Now then, the Earth's motion (if we suppose it to have any) hath the concurrence of both, to render it insensible; and therefore we need no more proof to conclude the necessity of its being so.

For though the first seems not to belong to the present case, since the supposed motion will be near a thousand miles an hour under the equinoctional line; yet it will seem to have no velocity to the sense any more than the received motion of the sun and for the same reason. Because the distant points in the celestial expanse (from a various and successive respect to which the length, and consequently the swiftness of this motion must be calculated) appear to the eye in so small a degree of elongation from one another, as bears no proportion to what is real. For since the margin of the visible horizon in the heavenly globe is parallel with that in the earthly, accounted. But 120 miles diameter; sense must needs measure the azimuths, or pertical circles, by triplication of the same dianteter of 120. So that there will be no more proportion betwixt the sensible and real celerity of the terrestrial motion, than there is between the visible and rational dimension of the celestial hemisphere, which is none at all.

But if sensitive prejudice wili yet confidently maintain the impossibility of the hypothesis, from the supposed unwieldiness of its massy bulk, grounded on our experience of the ineptitude of great and heavy bodies to motion: I say this is a mere imposture of our senses, the fallacy of which we may avoid, by considering; that the Earth may as easily move, notwithstanding this pretended indisposition of its magnitude, as those much vaster orbs of sun and stars. He that made it, could as well give motion to the whole, as to the parts; the constant agitation of which is discovered in natural productions: and to both, as well as rest to either: neither will it need the assistance of an intelligence to perpetuate the begun rotation: since according to the indispensible law of nature (that every thing should continue in the state wherein it is, except something more powerful hinder it) it must persevere in motion, unless obstructed by a miracle. Neither can gravity, which makes great bodies hard of remove, be any hindrance to the earths motion: since even the Peripatetic maxime, nihil gravitat in suo loco, will exempt it from the indisposition of that quality; which is nothing but the tendency of its parts, which are ravished from it, to their desired centre.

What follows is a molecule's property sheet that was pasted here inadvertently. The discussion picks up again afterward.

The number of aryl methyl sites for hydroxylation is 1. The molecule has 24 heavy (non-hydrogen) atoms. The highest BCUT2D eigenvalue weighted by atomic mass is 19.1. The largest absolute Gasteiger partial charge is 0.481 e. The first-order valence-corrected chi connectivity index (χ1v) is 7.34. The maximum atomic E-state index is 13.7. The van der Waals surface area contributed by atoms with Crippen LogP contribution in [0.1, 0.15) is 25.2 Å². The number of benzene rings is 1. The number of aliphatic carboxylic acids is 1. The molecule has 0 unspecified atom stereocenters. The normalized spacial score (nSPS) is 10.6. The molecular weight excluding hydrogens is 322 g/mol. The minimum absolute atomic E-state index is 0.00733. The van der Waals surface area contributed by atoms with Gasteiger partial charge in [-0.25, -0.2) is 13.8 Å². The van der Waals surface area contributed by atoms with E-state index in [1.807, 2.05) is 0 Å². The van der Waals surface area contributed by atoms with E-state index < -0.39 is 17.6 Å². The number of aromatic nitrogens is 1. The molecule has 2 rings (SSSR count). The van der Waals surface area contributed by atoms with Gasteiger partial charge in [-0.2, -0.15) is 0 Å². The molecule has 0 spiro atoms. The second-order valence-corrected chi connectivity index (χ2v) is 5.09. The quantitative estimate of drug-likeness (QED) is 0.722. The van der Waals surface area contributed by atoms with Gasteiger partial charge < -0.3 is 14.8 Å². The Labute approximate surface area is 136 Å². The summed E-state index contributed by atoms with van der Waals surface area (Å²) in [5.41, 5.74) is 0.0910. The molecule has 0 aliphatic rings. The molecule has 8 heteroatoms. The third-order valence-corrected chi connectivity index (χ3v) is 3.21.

And the French philosophy will inform us, that the Earth as well as other bodies is indifferent in itself to rest, or its contrary.